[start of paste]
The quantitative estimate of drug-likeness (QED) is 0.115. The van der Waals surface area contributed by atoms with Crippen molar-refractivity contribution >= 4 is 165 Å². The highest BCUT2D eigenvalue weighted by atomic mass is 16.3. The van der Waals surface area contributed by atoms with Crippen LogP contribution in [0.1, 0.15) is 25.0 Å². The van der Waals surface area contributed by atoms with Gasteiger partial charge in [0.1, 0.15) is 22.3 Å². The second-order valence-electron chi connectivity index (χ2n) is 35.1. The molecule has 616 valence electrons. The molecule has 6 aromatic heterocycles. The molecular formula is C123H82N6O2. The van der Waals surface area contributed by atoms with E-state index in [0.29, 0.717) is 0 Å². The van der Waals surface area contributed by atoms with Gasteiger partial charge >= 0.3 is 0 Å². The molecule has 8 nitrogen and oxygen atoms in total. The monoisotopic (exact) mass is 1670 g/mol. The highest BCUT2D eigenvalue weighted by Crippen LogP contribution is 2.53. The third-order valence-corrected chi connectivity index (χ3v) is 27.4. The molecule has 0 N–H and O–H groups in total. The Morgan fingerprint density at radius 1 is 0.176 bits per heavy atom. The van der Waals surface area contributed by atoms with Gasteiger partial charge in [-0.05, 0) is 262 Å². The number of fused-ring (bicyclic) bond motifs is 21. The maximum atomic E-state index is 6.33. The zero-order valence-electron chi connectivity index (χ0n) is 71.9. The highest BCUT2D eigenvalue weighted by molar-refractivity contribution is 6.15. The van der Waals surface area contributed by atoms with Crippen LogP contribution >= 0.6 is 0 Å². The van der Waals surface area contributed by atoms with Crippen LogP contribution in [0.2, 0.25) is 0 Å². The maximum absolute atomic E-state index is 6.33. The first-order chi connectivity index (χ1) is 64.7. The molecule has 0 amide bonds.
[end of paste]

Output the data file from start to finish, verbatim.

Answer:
The quantitative estimate of drug-likeness (QED) is 0.115. The van der Waals surface area contributed by atoms with Crippen molar-refractivity contribution >= 4 is 165 Å². The highest BCUT2D eigenvalue weighted by atomic mass is 16.3. The van der Waals surface area contributed by atoms with Crippen LogP contribution in [0.1, 0.15) is 25.0 Å². The van der Waals surface area contributed by atoms with Gasteiger partial charge in [0.1, 0.15) is 22.3 Å². The second-order valence-electron chi connectivity index (χ2n) is 35.1. The molecule has 616 valence electrons. The molecule has 6 aromatic heterocycles. The molecular formula is C123H82N6O2. The van der Waals surface area contributed by atoms with E-state index in [0.29, 0.717) is 0 Å². The van der Waals surface area contributed by atoms with Gasteiger partial charge >= 0.3 is 0 Å². The molecule has 8 nitrogen and oxygen atoms in total. The monoisotopic (exact) mass is 1670 g/mol. The highest BCUT2D eigenvalue weighted by Crippen LogP contribution is 2.53. The third-order valence-corrected chi connectivity index (χ3v) is 27.4. The molecule has 0 N–H and O–H groups in total. The Morgan fingerprint density at radius 1 is 0.176 bits per heavy atom. The van der Waals surface area contributed by atoms with Gasteiger partial charge in [-0.05, 0) is 262 Å². The number of fused-ring (bicyclic) bond motifs is 21. The maximum atomic E-state index is 6.33. The zero-order valence-electron chi connectivity index (χ0n) is 71.9. The highest BCUT2D eigenvalue weighted by molar-refractivity contribution is 6.15. The van der Waals surface area contributed by atoms with Crippen LogP contribution >= 0.6 is 0 Å². The van der Waals surface area contributed by atoms with Crippen LogP contribution in [0.2, 0.25) is 0 Å². The maximum absolute atomic E-state index is 6.33. The first-order chi connectivity index (χ1) is 64.7. The molecule has 0 amide bonds.